Saturday, October 11, 2014

Striding the Stevens Creek Half

For 12 years, a guy named Steve (his real name) put on a 50K trail race called the Stevens Creek 50K (neither the creek nor the race were named after him, I think). The race was a challenging course with lots of climbing on some of the best trails in the Bay Area, located in several mid-peninsula open space districts along Skyline Blvd. It also was a fundraiser the for the local branch of the Audubon Society.

Yes - this race was for the birds.

For this year though, he passed the reigns over to the Stevens Creek Striders running group. They were determined to keep the race's old school feel and bird ties, but to also grow it a bit. To help with that, they added 30K and Half Marathon options, which opened this event to Mrs Notthat and I.

The course was filled with variety. I guess you could technically say it was a point-to-point course since the start and finish were not at the same place, but no shuttle busses were required. There were two out-and-back bits that were fun since I got to see many of the other Half runners several times. The course was also the last bit of the 50K course, and we got to see some of the faster 50K runners heading out during a stretch of trail that we shared with them.

By no means was this a flat course, with about 2600 feet of climbing for the Half, but for the most part, the hills were pretty manageable.

Thgiwd, not his real name, pointing the way to the finish area before the race started.  It made sense at the time.
The race is a bit infamous for being hot. Heat was not an issue today though, with a ridiculously enthusiastic marine layer determined to keep things cool. This totally made my day.

The RD asking why it took me so long to get from the finish area to the start area. 
Since this was the first year for the Half distance, the numbers were kept low at 25 runners.

Mr Notthat, Einnob, and Nosila (not their real names, but picture them with dripping sponges and shoving ice at sweaty runners and you might recognize them)
A cool thing was that three of those Half runners were veterans of the WSER100 Last Chance Car Wash.

The race started with an uphill climb.

The trails were really amazing. The fog hid the long-range views, but the trees and rocks and such more than made up for that.

How does that not fall on me as I go by?

As we started down that first hill, a paparazzi was hanging out taking our pictures.

Picture by volunteer - blinding smile by Mrs Notthat.
Picture by volunteer - goofy pose by me.

On the out-and-back bit before the first aid station and the turnaround, I saw this group heading back having WAY too much fun.

And then a bit further I ran into Mrs Notthat. We were both struggling to keep our glasses dry enough to be useful - the mist was aggressively keeping them perpetually fogged over.

Yggep, not her real name, is relieved to see I'm still moving and haven't gotten lost. Yet.
Eventually I made it to the first aid station, mile 5, and the Half turnaround.

You didn't need much imagination to picture these trees trying to grab you has you went by.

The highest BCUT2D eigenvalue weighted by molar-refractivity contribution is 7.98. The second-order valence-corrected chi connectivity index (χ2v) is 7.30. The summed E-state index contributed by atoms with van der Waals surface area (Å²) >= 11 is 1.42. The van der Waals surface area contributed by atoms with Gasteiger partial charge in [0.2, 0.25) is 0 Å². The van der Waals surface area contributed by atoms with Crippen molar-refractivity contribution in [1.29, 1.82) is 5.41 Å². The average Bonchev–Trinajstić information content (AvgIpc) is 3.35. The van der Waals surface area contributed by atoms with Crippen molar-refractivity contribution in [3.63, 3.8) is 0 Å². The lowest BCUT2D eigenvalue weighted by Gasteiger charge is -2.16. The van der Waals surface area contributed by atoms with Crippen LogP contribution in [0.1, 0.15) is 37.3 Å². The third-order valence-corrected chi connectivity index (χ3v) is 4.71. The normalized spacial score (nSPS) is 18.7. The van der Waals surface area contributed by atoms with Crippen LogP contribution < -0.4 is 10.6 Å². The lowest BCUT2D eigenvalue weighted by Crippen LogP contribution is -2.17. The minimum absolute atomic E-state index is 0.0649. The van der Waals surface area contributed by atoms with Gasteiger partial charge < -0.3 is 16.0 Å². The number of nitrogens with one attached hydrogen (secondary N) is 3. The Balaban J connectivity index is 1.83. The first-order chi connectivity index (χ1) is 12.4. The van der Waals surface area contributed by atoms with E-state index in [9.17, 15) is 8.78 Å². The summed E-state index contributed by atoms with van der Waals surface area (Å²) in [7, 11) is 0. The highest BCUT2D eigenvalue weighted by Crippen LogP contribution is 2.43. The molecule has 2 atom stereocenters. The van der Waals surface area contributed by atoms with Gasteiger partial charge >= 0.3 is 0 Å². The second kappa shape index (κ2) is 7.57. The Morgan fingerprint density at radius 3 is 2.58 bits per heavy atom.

I had not been looking forward to this bit - the bonus out-and-back needed to get us up to the Half mileage. Not only had the volunteer rode his bike out here (both to make sure the Half runners made this turn and that the 50K runners didn't make it), but he had brought water. Since this is such a hot race. Ha!

From here, the trail headed down significantly, which is normally a good thing, but in this case just meant that we would have to come back up that hill. And resume going up the hill we had already been climbing.

I did get to see this group and Mrs Notthat again though, so it wasn't all bad.

The volunteer at the turnaround had also carried a bunch of water with him. His task was to make sure no Half runners got past him and to mark their arms to prove that they had done this bit of the course. Except his marker was no match for everyone's sweat, and had pretty much stopped working.

Seriously - how cool are these trails!
The propeller obviously gave him an unfair advantage. I want one.
During that short stretch where we shared the course with the 50K runners, we got to see a few of them heading out to do what we had just done (minus the cruel second out-and-back bit). This guy ended up winning the 50K.

Don't fall don't fall don't fall…

Eventually I made it down to Horseshoe Lake and knew the end was near. I also knew that there were still a few more small hills to manage though.

Like the mean one that you had to go up to get to the finish line.

Picture by volunteer of me pretending to storm up that last hill.

A cool thing about this race is that, instead of traditional race shirts, they gave us non-traditional buffs. I've been assured that these things are wildly useful and versatile, and I've watched a movie on how to easily convert it from one function to another, but it's going to take some serious practice for me to master this (and not be at risk of strangulation).

This event was a blast! The volunteers were fantastic and the course was beyond cool (and the cool weather helped make it even cooler).

Thanks to Stevens Creek Striders and Original Steve for putting on such a great event and opening it up to us shorter distance runners.

That's it - move along…

PS: You can see more of my pictures here.

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